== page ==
Dissent

Jun 102021
 
 June 10, 2021  Posted by  Business, Healthcare

When Joe Cadillic sent this along, I thought “I Would Rather Die Than Let Facebook Monitor My Heart Rate”  was his comment to me.

Then I realized it was the headline of a news story.  In either event, I totally agree with it.

Victoria Song writes:

Facebook is reportedly developing a smartwatch to take on Apple, and while those of us who have been paying attention to Facebook’s shenanigans for several years now are cringing, clearly there’s a market for Facebook hardware—look at the success of its smart display, Portal.

But a smartwatch may be a different story. If you’ve been reading between the lines, Facebook’s interest in wearables may not come as a surprise. We already know it’s tinkering on a pair of AR glasses with Ray-Ban, and deep-dive blogs from its Facebook Reality Labs have hinted at “soft wristbands,” “haptic gloves” and “wrist-mounted wearables” as key elements to interacting with AR interfaces. However, those were more theoretical. This purported smartwatch is very real and will possibly include two cameras, a heart rate monitor, and tie-ins to Facebook’s social media platforms.

Read more on Gizmodo.

 

Jun 102021
 
 June 10, 2021  Posted by  Business, Surveillance, U.S.

Zack Whittaker reports:

Ring gets a lot of criticism, not just for its massive surveillance network of home video doorbells and its problematic privacy and security practices, but also for giving that doorbell footage to law enforcement. While Ring is making moves toward transparency, the company refuses to disclose how many users had their data given to police.

The video doorbell maker, acquired by Amazon in 2018, has partnerships with at least 1,800 U.S. police departments (and growing) that can request camera footage from Ring doorbells. Prior to a change this week, any police department that Ring partnered with could privately request doorbell camera footage from Ring customers for an active investigation. Ring will now let its police partners publicly request video footage from users through its Neighbors app.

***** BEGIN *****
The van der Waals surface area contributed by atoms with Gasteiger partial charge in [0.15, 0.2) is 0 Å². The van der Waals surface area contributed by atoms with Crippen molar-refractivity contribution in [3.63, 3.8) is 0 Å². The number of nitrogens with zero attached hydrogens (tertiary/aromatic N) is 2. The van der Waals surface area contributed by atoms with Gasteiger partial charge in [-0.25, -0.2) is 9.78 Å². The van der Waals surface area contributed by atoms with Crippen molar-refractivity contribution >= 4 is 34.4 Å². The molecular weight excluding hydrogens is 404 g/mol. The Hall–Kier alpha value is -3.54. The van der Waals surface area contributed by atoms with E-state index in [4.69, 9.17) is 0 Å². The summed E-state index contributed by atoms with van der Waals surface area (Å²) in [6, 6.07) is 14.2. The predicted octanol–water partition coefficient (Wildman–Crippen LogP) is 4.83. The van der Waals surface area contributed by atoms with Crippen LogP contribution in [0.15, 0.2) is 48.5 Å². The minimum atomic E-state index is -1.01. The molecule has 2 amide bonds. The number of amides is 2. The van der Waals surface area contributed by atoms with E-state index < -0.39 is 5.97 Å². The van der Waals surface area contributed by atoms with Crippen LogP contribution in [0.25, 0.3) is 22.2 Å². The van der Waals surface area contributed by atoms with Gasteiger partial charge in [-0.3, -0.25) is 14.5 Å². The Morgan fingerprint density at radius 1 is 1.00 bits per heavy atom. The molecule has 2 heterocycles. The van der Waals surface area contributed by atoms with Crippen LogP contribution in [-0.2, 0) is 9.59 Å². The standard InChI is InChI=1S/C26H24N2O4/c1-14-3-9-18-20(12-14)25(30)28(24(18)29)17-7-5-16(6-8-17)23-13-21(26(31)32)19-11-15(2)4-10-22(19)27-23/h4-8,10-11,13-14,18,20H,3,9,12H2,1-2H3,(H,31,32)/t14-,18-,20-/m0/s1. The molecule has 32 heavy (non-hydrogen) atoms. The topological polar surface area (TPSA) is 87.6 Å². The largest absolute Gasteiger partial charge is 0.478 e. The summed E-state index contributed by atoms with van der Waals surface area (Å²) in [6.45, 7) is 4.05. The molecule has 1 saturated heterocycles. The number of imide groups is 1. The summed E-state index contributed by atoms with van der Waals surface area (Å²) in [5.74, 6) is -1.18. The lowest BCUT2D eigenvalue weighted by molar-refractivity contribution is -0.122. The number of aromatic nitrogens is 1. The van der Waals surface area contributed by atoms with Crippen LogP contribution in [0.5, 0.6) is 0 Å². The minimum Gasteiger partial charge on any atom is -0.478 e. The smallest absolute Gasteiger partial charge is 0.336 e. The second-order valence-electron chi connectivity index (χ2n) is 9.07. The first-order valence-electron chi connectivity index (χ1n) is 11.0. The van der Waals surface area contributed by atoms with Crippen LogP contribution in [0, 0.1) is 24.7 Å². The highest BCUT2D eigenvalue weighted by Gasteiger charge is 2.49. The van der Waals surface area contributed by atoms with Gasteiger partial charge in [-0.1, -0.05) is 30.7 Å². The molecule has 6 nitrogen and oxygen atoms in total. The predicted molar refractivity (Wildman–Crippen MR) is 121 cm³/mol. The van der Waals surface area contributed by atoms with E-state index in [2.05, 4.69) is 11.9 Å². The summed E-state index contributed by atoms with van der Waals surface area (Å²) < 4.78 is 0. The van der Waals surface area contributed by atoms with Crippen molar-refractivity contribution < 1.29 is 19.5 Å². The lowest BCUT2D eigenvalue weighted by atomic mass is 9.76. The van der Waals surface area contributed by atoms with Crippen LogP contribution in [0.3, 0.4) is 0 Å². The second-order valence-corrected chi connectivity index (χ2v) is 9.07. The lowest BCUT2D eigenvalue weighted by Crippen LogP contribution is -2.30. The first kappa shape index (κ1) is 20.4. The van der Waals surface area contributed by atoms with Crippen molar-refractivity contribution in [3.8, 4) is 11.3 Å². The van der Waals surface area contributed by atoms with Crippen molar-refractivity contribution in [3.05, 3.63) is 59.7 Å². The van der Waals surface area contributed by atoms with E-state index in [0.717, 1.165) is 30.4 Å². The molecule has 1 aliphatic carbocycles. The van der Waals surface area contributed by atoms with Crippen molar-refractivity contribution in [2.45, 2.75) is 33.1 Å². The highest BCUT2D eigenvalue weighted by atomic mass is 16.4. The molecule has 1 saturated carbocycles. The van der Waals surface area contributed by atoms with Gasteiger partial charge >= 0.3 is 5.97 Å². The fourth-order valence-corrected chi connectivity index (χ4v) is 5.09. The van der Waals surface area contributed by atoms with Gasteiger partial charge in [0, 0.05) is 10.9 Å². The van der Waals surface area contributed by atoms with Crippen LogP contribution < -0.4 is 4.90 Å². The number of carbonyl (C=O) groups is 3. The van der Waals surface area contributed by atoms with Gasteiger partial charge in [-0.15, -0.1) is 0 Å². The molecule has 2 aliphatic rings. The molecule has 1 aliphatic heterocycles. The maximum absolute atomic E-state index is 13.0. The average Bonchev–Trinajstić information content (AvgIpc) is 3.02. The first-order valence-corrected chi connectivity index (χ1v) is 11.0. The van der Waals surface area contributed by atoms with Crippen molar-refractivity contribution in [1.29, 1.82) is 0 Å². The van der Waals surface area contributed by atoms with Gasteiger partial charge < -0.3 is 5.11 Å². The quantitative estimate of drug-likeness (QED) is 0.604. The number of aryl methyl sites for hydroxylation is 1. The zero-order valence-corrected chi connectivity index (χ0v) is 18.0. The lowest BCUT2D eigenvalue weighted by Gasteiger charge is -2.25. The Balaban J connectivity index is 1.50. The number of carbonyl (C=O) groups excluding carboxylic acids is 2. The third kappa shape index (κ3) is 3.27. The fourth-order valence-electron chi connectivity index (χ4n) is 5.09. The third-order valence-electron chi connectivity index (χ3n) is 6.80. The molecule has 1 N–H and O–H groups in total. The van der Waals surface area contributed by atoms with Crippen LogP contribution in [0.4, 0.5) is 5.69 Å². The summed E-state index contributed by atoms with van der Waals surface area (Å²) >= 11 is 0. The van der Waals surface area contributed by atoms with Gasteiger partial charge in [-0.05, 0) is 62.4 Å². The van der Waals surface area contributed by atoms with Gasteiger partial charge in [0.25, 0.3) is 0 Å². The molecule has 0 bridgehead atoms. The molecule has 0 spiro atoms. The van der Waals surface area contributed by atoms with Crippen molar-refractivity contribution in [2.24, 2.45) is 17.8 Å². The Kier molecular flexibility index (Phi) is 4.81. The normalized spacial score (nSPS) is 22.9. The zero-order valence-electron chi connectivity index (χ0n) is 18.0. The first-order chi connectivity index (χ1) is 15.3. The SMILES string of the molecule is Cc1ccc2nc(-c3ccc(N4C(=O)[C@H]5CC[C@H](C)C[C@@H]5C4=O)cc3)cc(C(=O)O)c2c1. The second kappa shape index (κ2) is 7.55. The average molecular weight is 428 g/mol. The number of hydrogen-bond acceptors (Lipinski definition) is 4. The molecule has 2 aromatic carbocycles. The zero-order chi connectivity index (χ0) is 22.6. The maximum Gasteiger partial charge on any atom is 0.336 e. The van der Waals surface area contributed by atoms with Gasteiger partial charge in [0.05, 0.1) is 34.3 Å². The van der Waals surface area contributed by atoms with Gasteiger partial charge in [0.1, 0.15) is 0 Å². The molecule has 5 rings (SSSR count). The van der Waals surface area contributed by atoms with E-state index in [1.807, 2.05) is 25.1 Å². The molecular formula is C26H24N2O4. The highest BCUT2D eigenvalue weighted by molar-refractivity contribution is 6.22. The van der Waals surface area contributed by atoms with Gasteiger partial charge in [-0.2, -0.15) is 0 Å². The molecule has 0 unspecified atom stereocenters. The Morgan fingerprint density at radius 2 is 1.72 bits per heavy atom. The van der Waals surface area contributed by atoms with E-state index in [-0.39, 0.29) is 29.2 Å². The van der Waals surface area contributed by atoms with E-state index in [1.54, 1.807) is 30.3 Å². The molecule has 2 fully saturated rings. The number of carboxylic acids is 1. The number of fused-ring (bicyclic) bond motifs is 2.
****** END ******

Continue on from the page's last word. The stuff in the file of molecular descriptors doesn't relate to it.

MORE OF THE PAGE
Read more on TechCrunch.

Jun 102021
 
 June 10, 2021  Posted by  Featured News, Laws, U.S.

Libbie Canter, Lindsey Tonsager, Jayne Ponder, and Madeline Salinas of Covington & Burling write:

Colorado is poised to join the growing number of states enacting a comprehensive privacy law.  On Monday, June 7, both houses of the legislature passed the Colorado Privacy Act.  The bill will now be sent to the Governor for approval.  The Colorado Privacy Act:

  • provides consumers with a right to opt-out of processing of personal data concerning the consumer for purposes of targeted advertising, the sale of personal data, or profiling;
  • creates consumer rights of access, correction, deletion, and data portability (subject to certain exceptions);
  • restricts controllers from processing personal data for purposes that are not reasonably necessary to or compatible with the specified purposes for which the personal data are processed, without the consumer’s consent;
  • imposes a duty of care to secure personal data; and
  • requires affirmative consent prior to processing sensitive data about the consumer.

Read more on InsidePrivacy.  The Governor is expected to sign the bill.

Jun 102021
 
 June 10, 2021  Posted by  Surveillance, U.S.

Damon Root writes:

In 2019, California’s 1st District Court of Appeal ruled that a police officer may always enter a suspect’s home without a warrant if the officer is in pursuit and has probable cause to believe the suspect has committed a misdemeanor. In February, the U.S. Supreme Court considered whether that ruling should be overturned.

Justice Neil Gorsuch seemed to have a problem with the lower court’s decision. Under the common law, Gorsuch pointed out during oral arguments in Lange v. California, the police did not “have the power to enter the home in pursuit of any and all misdemeanor crimes.” The Fourth Amendment was built on that common-law understanding. So “why would we create a rule that is less protective than what everyone understands to be the case of the Fourth Amendment as original matter?”

Read more on Reason.